Monday, February 01, 2010

Egypt Journal: Children in the Siwa Oasis

Ragheb, Mousa, Moustafa, Rabiah

Ragheb and Mousa

The Screaming Game


Ragheb in Sunglasses

These four kids, all from the same family, ran up on me when I was at the base of Siwa Mountain (the old Berber fortress in the heart of Siwa. Siwans descended from Algerian Berbers generations ago, and have retained much of their culture in this desert oasis. In fact, Siwi, not Arabic, is their first language.) We played around for awhile, and I let them take a bunch of pictures with my camera. Though most of the pictures were blurred, they had a ton of fun pointing and shooting, and learning how to use the viewfinder. They also loved to see their own images light up on the LCD sreen.

At one point they started playing what I've called "The Screaming Game," which was literally just that. They all started screaming, but couldn't contain their laughter for long. It's a fitting game for Siwa and Egypt as a whole, actually. For, even though life is tough for the vast majority of the people here, their ability to smile, and to embrace one another is quite remarkable.

Sunday, January 31, 2010

Egypt Journal: The Siwa Oasis

Siwa Sunset

Siwa Oasis Salt Lake at Sunrise

Siwa Mountain: An Old Berber Fortress


True Love

Egypt Journal: The Great Sand Sea, or There's Something About Nothing


Sea Shells on the Desert Floor (80 million years old)


A Grain of Sand


Rolling Dunes

Friday, January 29, 2010

Egypt Journal: The Great Sand Sea & The White Desert


The desert is a paradox. It dwarfs us in an expanse of sand, under the endless sky. Makes us feel so small, disconnected and insignificant. But we must remember that even a minute grain of sand came from a stone, which broke from a boulder, which fell from a mighty mountain.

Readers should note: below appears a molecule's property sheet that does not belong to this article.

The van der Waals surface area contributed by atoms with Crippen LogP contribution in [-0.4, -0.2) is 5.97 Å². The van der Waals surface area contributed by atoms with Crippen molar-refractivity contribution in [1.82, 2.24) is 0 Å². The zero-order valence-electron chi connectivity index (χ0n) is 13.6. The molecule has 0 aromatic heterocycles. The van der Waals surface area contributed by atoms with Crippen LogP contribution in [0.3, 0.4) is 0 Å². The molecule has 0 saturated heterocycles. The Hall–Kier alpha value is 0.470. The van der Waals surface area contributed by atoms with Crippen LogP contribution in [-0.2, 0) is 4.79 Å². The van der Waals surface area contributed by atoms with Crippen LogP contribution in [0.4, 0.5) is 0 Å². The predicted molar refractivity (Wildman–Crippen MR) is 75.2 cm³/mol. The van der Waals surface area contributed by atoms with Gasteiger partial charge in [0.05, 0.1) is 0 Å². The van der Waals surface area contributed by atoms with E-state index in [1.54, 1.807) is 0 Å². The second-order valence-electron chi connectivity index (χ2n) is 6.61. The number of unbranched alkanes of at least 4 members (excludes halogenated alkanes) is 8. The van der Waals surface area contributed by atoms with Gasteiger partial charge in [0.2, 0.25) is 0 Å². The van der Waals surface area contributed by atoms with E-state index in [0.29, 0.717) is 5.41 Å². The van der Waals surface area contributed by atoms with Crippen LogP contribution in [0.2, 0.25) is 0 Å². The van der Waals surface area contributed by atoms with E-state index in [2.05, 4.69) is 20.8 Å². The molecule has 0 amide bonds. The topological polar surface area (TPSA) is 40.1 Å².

And we, too, come from something much larger than our own individual selves.

Since I've been here in Egypt, this lesson has been made so clear to me, time and again. Bedouins in the Sinai mountains, Alexandrian car mechanics, Siwan safari guides and Cairo football fans, all have pulled me into the fold. I like to think that their kindness comes from reflecting on the cycles of life. We are born into this human body; we grow old, together, and pass on, leaving behind a little of ourselves in everyone we've come across. We are monuments to our own shared past, and what we leave behind is dependent on the zest with which we have lived, the people we have shared with.

We are living history.

Here in the White Desert I'm thinking of my Amma, and June Jordan. They, as much as any others, inform my thoughts and feelings. Inspire my actions and interactions. Though they have withered away physically, both from breast cancer, their legacies are tangible.

The extent to which my life will be meaningful depends upon my own abilities to share what they have passed on to me. Namely, that alone I am small, indeed, but the deeper I connect to the People of this Human Body, the greater Life can be.


Monday, January 25, 2010

Cairo Journal: Crossings


I love the anarchy of Cairo. In so many ways the people here, despite living under a true life dictatorship, are freer than we are in the states. I say this because there is an imperative here for one to make their one way, and an understanding that everyone else is trying to do the same. This creates an atmosphere of tolerance for behaviors that, in the US, are sources of major frustration.

Crossing the street, for example, is much more than a Pythagoran attempt to get from Point A to Point B. It's a statement of purpose, a declaration of intent that everyone around respects. People generally don't wait for traffic signals--whether on foot or behind the wheel--instead they wade out into the waters, letting one car pass, stepping in front of another which will gently swerve to the right or left, pushing the flow of traffic with it. The lanes are merely suggestions. They represent orderliness, regulation. Control.

But people are not meant to be controlled. We are not meant to have our lives contained within four walls--the apartment, the elevator, the cubicle--where we avert our eyes from our neighbors'.

That old Greek mathematician may have been correct, that the shortest distance between two points is a straight line, but here one learns that there are other things to consider beyond physical distance. In a place like this, where human interaction is a form of currency, weaving amongst the human tide opens the path for new, uncontrollable possibilities. For, we must see one another, work with one another, and trust one another to act in ways that are mutually beneficial.

It's a recognition that your journey is as important as mine, and I see you making your way.

And we're both going to make it. Insha'allah.